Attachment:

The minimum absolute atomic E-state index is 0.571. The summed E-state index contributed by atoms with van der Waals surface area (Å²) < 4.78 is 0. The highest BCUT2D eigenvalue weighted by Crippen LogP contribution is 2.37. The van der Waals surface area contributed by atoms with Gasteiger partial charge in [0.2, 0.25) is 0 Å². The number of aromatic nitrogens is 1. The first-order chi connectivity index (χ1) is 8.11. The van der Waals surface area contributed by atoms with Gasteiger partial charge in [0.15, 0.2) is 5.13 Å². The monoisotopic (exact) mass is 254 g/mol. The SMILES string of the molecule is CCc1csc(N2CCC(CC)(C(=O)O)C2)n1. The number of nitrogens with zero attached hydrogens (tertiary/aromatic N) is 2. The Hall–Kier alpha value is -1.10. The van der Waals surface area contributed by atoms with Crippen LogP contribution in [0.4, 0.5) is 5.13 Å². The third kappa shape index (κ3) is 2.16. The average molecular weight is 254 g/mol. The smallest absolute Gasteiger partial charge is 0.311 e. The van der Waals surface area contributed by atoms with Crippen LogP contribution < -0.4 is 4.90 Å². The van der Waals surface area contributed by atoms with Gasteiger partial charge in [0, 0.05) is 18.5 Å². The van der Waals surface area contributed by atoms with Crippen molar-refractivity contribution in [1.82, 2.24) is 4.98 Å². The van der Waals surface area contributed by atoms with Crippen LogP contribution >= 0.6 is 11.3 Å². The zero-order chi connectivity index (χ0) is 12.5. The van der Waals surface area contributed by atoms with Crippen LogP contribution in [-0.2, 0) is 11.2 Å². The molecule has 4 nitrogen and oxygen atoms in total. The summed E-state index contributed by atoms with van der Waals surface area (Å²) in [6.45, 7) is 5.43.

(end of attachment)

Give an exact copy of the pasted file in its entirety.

The minimum absolute atomic E-state index is 0.571. The summed E-state index contributed by atoms with van der Waals surface area (Å²) < 4.78 is 0. The highest BCUT2D eigenvalue weighted by Crippen LogP contribution is 2.37. The van der Waals surface area contributed by atoms with Gasteiger partial charge in [0.2, 0.25) is 0 Å². The number of aromatic nitrogens is 1. The first-order chi connectivity index (χ1) is 8.11. The van der Waals surface area contributed by atoms with Gasteiger partial charge in [0.15, 0.2) is 5.13 Å². The monoisotopic (exact) mass is 254 g/mol. The SMILES string of the molecule is CCc1csc(N2CCC(CC)(C(=O)O)C2)n1. The number of nitrogens with zero attached hydrogens (tertiary/aromatic N) is 2. The Hall–Kier alpha value is -1.10. The van der Waals surface area contributed by atoms with Crippen LogP contribution in [0.4, 0.5) is 5.13 Å². The third kappa shape index (κ3) is 2.16. The average molecular weight is 254 g/mol. The smallest absolute Gasteiger partial charge is 0.311 e. The van der Waals surface area contributed by atoms with Crippen LogP contribution < -0.4 is 4.90 Å². The van der Waals surface area contributed by atoms with Gasteiger partial charge in [0, 0.05) is 18.5 Å². The van der Waals surface area contributed by atoms with Crippen molar-refractivity contribution in [1.82, 2.24) is 4.98 Å². The van der Waals surface area contributed by atoms with Crippen LogP contribution >= 0.6 is 11.3 Å². The zero-order chi connectivity index (χ0) is 12.5. The van der Waals surface area contributed by atoms with Crippen LogP contribution in [-0.2, 0) is 11.2 Å². The molecule has 4 nitrogen and oxygen atoms in total. The summed E-state index contributed by atoms with van der Waals surface area (Å²) in [6.45, 7) is 5.43.